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Obama warns N. Korea of continued sanctions unless it denuclearizes

All Headlines 12:00 November 13, 2009

By Hwang Doo-hyong

WASHINGTON, Nov. 12 (Yonhap) -- U.S. President Barack Obama warned Thursday North Korea will face continued international sanctions unless it returns to the six-party talks and takes irreversible steps toward its denuclearization.

Obama made his remarks in an exclusive written interview with Yonhap News Agency just hours before he left Washington for an eight-day trip that brings him to South Korea, Japan, China and Singapore.

"This is the choice that North Korea faces," Obama said. "North Korea has the opportunity to move towards acceptance by the international community if it will comply with its international obligations and live up to its own commitments. By taking irreversible steps towards the complete elimination of its nuclear program, North Korea will be following the peaceful path towards security and respect."

Obama's remarks follow a rare inter-Korean skirmish Tuesday, which crippled a North Korean patrol ship that intruded South Korean waters and ignored warning shots, prompting media speculation that North Korea is trying to attract U.S. attention ahead of Obama's visit to Seoul next week.

Secretary of State Hillary Clinton Wednesday said the naval clash will not affect U.S. plans to send Stephen Bosworth, special representative for North Korea policy, to Pyongyang "in the near future" as part of the six-party process.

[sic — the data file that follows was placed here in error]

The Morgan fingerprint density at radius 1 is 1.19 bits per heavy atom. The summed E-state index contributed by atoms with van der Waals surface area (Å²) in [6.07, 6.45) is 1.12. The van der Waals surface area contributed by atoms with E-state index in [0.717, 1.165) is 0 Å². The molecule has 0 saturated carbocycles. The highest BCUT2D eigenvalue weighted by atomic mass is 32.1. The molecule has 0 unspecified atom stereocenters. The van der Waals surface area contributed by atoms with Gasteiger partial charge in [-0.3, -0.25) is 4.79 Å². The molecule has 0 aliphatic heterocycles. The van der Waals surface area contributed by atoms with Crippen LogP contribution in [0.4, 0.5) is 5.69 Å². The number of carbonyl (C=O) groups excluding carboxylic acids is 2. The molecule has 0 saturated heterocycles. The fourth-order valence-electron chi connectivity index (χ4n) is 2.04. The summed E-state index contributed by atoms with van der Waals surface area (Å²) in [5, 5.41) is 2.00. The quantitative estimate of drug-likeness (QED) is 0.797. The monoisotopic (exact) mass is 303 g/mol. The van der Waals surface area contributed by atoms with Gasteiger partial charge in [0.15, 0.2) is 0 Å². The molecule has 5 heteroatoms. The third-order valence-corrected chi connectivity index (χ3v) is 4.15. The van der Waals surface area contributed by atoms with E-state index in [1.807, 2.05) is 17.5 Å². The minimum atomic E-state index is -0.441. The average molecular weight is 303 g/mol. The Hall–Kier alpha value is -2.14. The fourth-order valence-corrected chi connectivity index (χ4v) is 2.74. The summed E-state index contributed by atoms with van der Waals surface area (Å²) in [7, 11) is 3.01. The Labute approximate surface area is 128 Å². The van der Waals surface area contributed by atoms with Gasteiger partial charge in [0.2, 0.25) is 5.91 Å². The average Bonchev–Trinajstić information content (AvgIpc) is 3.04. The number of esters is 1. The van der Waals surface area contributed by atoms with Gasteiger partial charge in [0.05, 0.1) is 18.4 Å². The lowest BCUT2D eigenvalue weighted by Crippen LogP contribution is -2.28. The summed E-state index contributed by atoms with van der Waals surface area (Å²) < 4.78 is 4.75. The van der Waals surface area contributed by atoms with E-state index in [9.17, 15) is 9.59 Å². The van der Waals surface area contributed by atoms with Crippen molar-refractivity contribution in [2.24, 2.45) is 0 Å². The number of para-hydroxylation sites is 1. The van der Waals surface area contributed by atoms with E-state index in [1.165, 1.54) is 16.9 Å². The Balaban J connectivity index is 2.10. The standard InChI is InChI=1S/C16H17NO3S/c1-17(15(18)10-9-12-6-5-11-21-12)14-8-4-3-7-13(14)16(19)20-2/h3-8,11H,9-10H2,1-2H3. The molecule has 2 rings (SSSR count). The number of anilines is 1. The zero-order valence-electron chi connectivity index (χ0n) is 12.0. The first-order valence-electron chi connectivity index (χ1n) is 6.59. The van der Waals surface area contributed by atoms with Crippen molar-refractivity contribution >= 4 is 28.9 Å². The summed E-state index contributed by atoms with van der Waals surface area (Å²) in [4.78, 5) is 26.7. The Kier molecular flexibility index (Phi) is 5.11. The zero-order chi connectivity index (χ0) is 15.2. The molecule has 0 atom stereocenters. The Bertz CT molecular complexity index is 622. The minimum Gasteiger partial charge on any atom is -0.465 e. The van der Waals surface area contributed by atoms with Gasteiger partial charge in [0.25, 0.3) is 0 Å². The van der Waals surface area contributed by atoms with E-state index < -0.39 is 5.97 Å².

The State Department said Tuesday the U.S. point man on North Korea will visit Pyongyang "sometime between now and the end of the year" to discuss resumption of the six-party talks, deadlocked over U.N. sanctions on North Korea for its nuclear and missile tests.

Obama said his administration is ready to have a bilateral dialogue with North Korea within the six-party framework.

"We believe the six-party talks are the best framework for reaching peaceful resolution and that the September 2005 Joint Statement clearly lays out the goals we must achieve," he said. "We are open to a bilateral meeting as part of the six-party process if that will lead to an expeditious resumption of the denuclearization negotiations."

The 2005 deal calls for the North's nuclear dismantlement in return for hefty economic aid, diplomatic recognition and establishment of a permanent peace regime on the Korean Peninsula to replace the fragile armistice that ended the 1950-53 Korean War.

The U.S. president, however, warned that the North will continue facing international sanctions unless it abandons its nuclear ambitions.

"North Korea's attempt to acquire weapons of mass destruction and the means to deliver them is destabilizing and represents a threat to peace and security," he said. "This is why the United Nations Security Council adopted strong measures under Resolution 1874 and why the U.N. members states are enforcing the provisions of those resolutions."

The U.S. sees the North's recent conciliatory overtures as the result of international financial sanctions and an overall arms embargo effectively cutting off revenues from arms sales, the only source of hard currency for the impoverished communist state.

Philip Crowley, State Department spokesman, said Monday, "We have to believe that North Korea has felt, you know, some of that pressure. So you've seen a shift in their strategy, the so-called charm offensive that they have engaged in for the past couple of months."